Exhibition poses questions, proposes solutions for future without bees

Published by , Author: Emma Burgman - Rocket Contributor, Date: April 13, 2017
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From March 27 through April 14, the Martha Gault Art Gallery showcased “Adaptation” by Jeff Schmucki and Wendy DesChene, professors from Georgia Southern University and Auburn University, respectively.  “Adaptation” included PlantBots, an invention that included engineered crop plants, and the importance of pollination that exclusively studied moths – second shift pollinators.  This exhibition was displayed as part of SRU’s Sustainability Month.  A reception for the gallery was held on April 11 from 5:30 p.m. until 7:30 p.m. where students and faculty gathered to see the refreshing take on the relationship between art and biology.

“It was interesting to see the combination of sciences of biology and adaptation installation work,” senior art major Kayley Thomas said.  “The exhibitions that go on overall help students develop their work and get a visual example.”

One of the PlantBots with wheels attached zoomed around the gallery while other bots danced to songs like “Dynamite” by Taio Cruz.  The lighthearted atmosphere also brought light to the fact that bees are dying at an alarming rate, and science is trying to come up with solutions to the “What If?”. The bee population has been down about 60 percent since 1950.  The gallery shed a light on the possible solution: moths.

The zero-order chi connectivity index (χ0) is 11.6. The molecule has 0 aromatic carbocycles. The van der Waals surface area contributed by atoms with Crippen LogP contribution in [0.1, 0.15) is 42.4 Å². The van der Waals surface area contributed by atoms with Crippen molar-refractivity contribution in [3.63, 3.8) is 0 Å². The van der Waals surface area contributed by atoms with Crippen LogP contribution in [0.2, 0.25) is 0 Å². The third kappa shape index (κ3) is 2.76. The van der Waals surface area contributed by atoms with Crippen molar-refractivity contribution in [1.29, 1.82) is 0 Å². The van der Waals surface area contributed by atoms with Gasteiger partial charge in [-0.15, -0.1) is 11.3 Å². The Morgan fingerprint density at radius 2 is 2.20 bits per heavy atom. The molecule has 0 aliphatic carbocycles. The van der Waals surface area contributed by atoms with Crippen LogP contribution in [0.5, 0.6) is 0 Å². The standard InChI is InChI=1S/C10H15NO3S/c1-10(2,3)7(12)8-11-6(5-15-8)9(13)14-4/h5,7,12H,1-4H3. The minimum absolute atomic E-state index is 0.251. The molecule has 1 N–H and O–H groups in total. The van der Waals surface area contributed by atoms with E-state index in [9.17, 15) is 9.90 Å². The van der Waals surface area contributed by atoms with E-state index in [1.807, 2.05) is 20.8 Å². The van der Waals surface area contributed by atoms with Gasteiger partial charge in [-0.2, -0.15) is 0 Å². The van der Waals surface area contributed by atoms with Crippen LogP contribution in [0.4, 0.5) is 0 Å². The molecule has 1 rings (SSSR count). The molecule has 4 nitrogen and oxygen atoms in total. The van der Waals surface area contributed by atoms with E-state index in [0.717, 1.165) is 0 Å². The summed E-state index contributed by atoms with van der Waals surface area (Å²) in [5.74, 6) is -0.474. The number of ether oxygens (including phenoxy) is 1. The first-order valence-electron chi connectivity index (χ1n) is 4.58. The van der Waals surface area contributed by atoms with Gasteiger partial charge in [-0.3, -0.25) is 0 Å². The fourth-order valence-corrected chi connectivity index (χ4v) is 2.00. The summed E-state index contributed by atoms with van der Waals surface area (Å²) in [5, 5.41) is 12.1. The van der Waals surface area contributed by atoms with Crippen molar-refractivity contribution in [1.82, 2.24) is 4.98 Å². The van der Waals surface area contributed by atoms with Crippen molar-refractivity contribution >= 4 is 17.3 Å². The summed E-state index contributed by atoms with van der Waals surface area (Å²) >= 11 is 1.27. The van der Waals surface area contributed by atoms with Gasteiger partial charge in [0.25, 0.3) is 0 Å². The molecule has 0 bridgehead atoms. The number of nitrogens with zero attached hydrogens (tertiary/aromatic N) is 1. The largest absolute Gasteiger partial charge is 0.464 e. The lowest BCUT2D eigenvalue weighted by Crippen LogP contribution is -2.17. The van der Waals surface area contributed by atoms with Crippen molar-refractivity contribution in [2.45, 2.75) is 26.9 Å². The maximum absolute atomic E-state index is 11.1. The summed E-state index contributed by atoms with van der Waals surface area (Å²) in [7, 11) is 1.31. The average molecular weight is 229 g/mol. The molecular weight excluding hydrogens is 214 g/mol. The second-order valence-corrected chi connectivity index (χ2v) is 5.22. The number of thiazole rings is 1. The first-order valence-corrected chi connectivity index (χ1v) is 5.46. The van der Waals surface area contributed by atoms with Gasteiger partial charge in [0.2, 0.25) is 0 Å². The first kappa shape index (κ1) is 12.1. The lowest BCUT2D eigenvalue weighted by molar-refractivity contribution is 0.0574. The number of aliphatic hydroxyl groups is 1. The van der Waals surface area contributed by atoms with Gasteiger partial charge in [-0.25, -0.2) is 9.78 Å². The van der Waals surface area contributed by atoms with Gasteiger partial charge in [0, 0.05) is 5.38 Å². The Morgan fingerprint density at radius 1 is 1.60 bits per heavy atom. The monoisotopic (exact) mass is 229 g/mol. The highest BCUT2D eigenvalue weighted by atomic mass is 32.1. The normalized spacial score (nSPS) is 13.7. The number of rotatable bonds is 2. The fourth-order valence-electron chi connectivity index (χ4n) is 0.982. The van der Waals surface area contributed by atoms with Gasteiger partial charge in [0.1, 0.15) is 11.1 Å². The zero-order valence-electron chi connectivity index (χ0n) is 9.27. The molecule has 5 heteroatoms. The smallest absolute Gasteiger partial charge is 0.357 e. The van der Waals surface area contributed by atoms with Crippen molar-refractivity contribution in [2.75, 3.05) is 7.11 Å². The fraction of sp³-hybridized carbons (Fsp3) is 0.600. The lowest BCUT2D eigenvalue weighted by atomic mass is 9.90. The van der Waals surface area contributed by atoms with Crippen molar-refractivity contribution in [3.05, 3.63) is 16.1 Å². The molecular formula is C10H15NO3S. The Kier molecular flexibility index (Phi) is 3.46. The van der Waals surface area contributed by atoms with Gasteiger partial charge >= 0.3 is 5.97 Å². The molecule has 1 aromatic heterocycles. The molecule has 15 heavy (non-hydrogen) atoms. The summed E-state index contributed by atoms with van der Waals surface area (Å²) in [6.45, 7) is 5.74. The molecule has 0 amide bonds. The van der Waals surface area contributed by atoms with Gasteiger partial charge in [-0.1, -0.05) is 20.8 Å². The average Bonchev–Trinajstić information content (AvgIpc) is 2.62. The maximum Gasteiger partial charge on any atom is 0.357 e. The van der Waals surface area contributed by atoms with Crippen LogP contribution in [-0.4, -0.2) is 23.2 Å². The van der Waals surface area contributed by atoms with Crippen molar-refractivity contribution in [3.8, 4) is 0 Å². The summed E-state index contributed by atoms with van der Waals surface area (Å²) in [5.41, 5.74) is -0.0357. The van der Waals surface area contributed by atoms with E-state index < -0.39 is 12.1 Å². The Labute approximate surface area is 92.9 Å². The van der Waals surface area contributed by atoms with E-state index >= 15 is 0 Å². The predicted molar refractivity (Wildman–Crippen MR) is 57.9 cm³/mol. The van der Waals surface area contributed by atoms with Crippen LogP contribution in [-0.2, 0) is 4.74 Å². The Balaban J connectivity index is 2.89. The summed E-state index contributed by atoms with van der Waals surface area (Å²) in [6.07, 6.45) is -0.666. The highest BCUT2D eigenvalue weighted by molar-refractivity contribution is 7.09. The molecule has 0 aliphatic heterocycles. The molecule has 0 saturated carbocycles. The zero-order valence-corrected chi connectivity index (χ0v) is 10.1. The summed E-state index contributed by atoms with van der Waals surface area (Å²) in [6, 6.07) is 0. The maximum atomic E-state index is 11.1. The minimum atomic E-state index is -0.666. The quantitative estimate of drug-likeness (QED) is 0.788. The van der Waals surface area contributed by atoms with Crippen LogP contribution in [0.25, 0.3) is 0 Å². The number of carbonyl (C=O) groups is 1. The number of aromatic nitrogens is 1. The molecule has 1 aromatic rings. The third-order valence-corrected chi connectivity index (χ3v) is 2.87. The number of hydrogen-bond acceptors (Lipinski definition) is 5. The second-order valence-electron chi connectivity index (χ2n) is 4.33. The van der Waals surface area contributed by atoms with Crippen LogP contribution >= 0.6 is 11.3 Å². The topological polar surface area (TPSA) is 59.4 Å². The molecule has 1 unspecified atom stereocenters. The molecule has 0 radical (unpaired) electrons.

Senior art major Nikki Wakefield weighed in on the reality.

“I think this is really cool and brings up the question of, ‘what do we do if the bees do not exist anymore?’” Wakefield said.

Pollination plays a vital role in balancing the ecosystem.  Moths could potentially take on the responsibility of food crop pollinators if the bees can no longer do so.

“They actually pollinate our food plants just as much as bees!” director of the Martha Gault Art Gallery Theresa Antonellis said.  “The beautiful moths are represented in these massive, larger-than-life sized portraits to emphasize their importance in our food system.”

The capabilities of moths are not usually discussed.  They have more to them than just hanging around your porch light on summer nights; they are also a great indicator to changes in the ecosystem because of their sensitivity.  It is important that humans take care of the ecosystem for plants and animals as they do for us.

“We humans are only here as part of natural and biological systems that are much more important than our own agendas, agendas that are harmful to helpful animals like moths,” Antonellis said.

This gallery was a great way to show the effort that experts are putting into a world without bees.  Hopefully, the world will not have to suffer these consequences.

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